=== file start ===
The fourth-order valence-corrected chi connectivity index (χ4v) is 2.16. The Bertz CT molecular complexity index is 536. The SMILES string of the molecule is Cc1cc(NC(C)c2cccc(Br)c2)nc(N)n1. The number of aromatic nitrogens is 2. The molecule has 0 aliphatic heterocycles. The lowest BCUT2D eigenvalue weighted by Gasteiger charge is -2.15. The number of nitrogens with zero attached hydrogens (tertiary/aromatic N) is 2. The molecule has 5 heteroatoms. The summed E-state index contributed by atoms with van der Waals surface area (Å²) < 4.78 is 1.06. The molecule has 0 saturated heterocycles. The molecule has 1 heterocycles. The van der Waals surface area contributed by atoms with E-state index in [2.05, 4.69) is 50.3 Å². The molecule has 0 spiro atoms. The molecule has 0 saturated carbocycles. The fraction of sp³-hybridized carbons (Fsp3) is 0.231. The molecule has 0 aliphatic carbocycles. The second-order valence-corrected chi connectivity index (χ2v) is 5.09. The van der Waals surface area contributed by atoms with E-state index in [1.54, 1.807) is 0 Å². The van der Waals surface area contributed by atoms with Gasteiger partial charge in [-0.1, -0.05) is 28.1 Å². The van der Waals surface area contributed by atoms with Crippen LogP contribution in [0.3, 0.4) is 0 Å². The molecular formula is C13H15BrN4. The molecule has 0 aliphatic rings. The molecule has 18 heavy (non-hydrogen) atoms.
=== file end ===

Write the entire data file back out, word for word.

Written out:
The fourth-order valence-corrected chi connectivity index (χ4v) is 2.16. The Bertz CT molecular complexity index is 536. The SMILES string of the molecule is Cc1cc(NC(C)c2cccc(Br)c2)nc(N)n1. The number of aromatic nitrogens is 2. The molecule has 0 aliphatic heterocycles. The lowest BCUT2D eigenvalue weighted by Gasteiger charge is -2.15. The number of nitrogens with zero attached hydrogens (tertiary/aromatic N) is 2. The molecule has 5 heteroatoms. The summed E-state index contributed by atoms with van der Waals surface area (Å²) < 4.78 is 1.06. The molecule has 0 saturated heterocycles. The molecule has 1 heterocycles. The van der Waals surface area contributed by atoms with E-state index in [2.05, 4.69) is 50.3 Å². The molecule has 0 spiro atoms. The molecule has 0 saturated carbocycles. The fraction of sp³-hybridized carbons (Fsp3) is 0.231. The molecule has 0 aliphatic carbocycles. The second-order valence-corrected chi connectivity index (χ2v) is 5.09. The van der Waals surface area contributed by atoms with E-state index in [1.54, 1.807) is 0 Å². The van der Waals surface area contributed by atoms with Gasteiger partial charge in [-0.1, -0.05) is 28.1 Å². The van der Waals surface area contributed by atoms with Crippen LogP contribution in [0.3, 0.4) is 0 Å². The molecular formula is C13H15BrN4. The molecule has 0 aliphatic rings. The molecule has 18 heavy (non-hydrogen) atoms.